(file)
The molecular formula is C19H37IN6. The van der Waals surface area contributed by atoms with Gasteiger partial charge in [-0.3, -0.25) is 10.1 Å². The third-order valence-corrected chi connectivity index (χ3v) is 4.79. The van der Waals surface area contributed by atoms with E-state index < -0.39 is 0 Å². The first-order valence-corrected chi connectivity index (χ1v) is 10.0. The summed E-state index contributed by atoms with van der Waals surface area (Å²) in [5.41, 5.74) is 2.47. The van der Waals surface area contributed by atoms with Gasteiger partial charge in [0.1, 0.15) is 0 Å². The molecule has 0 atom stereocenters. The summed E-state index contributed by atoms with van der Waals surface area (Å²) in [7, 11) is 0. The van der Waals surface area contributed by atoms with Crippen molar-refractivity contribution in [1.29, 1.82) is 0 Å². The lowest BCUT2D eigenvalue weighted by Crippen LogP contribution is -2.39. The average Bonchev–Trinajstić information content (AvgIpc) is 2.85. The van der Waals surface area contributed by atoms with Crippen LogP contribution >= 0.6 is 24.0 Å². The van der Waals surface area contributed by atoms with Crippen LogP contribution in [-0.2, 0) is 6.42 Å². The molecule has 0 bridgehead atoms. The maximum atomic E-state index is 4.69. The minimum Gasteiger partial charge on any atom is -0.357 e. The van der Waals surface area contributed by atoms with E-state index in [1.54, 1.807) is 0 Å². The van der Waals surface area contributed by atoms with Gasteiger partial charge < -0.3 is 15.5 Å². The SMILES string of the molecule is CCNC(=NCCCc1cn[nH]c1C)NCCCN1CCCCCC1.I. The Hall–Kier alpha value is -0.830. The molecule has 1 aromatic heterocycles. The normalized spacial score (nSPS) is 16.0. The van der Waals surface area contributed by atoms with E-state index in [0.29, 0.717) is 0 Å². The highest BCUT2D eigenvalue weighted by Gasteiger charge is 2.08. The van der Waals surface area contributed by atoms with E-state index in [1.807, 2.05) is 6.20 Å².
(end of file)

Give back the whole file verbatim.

The molecular formula is C19H37IN6. The van der Waals surface area contributed by atoms with Gasteiger partial charge in [-0.3, -0.25) is 10.1 Å². The third-order valence-corrected chi connectivity index (χ3v) is 4.79. The van der Waals surface area contributed by atoms with E-state index < -0.39 is 0 Å². The first-order valence-corrected chi connectivity index (χ1v) is 10.0. The summed E-state index contributed by atoms with van der Waals surface area (Å²) in [5.41, 5.74) is 2.47. The van der Waals surface area contributed by atoms with Gasteiger partial charge in [0.1, 0.15) is 0 Å². The molecule has 0 atom stereocenters. The summed E-state index contributed by atoms with van der Waals surface area (Å²) in [7, 11) is 0. The van der Waals surface area contributed by atoms with Crippen molar-refractivity contribution in [1.29, 1.82) is 0 Å². The lowest BCUT2D eigenvalue weighted by Crippen LogP contribution is -2.39. The average Bonchev–Trinajstić information content (AvgIpc) is 2.85. The van der Waals surface area contributed by atoms with Crippen LogP contribution >= 0.6 is 24.0 Å². The van der Waals surface area contributed by atoms with Crippen LogP contribution in [-0.2, 0) is 6.42 Å². The molecule has 0 bridgehead atoms. The maximum atomic E-state index is 4.69. The minimum Gasteiger partial charge on any atom is -0.357 e. The van der Waals surface area contributed by atoms with E-state index in [1.54, 1.807) is 0 Å². The van der Waals surface area contributed by atoms with Gasteiger partial charge < -0.3 is 15.5 Å². The SMILES string of the molecule is CCNC(=NCCCc1cn[nH]c1C)NCCCN1CCCCCC1.I. The Hall–Kier alpha value is -0.830. The molecule has 1 aromatic heterocycles. The normalized spacial score (nSPS) is 16.0. The van der Waals surface area contributed by atoms with E-state index in [0.29, 0.717) is 0 Å². The highest BCUT2D eigenvalue weighted by Gasteiger charge is 2.08. The van der Waals surface area contributed by atoms with E-state index in [1.807, 2.05) is 6.20 Å².